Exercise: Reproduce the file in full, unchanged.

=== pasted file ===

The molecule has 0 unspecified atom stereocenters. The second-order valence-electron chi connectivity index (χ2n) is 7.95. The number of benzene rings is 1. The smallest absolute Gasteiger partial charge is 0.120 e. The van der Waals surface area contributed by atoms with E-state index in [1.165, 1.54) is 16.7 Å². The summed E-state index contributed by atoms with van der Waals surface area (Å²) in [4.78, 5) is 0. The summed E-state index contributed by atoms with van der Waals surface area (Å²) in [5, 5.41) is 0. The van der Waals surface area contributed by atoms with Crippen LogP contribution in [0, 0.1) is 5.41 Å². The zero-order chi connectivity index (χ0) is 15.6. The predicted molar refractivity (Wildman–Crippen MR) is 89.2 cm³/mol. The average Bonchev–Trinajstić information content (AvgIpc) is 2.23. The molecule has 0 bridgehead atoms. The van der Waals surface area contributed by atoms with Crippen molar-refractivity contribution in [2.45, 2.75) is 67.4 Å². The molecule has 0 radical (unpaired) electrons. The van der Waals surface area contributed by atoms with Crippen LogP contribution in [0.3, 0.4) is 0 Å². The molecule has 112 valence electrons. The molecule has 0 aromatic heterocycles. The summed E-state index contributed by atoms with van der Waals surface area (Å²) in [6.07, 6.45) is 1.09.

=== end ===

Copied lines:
The molecule has 0 unspecified atom stereocenters. The second-order valence-electron chi connectivity index (χ2n) is 7.95. The number of benzene rings is 1. The smallest absolute Gasteiger partial charge is 0.120 e. The van der Waals surface area contributed by atoms with E-state index in [1.165, 1.54) is 16.7 Å². The summed E-state index contributed by atoms with van der Waals surface area (Å²) in [4.78, 5) is 0. The summed E-state index contributed by atoms with van der Waals surface area (Å²) in [5, 5.41) is 0. The van der Waals surface area contributed by atoms with Crippen LogP contribution in [0, 0.1) is 5.41 Å². The zero-order chi connectivity index (χ0) is 15.6. The predicted molar refractivity (Wildman–Crippen MR) is 89.2 cm³/mol. The average Bonchev–Trinajstić information content (AvgIpc) is 2.23. The molecule has 0 bridgehead atoms. The van der Waals surface area contributed by atoms with Crippen molar-refractivity contribution in [2.45, 2.75) is 67.4 Å². The molecule has 0 radical (unpaired) electrons. The van der Waals surface area contributed by atoms with Crippen LogP contribution in [0.3, 0.4) is 0 Å². The molecule has 112 valence electrons. The molecule has 0 aromatic heterocycles. The summed E-state index contributed by atoms with van der Waals surface area (Å²) in [6.07, 6.45) is 1.09.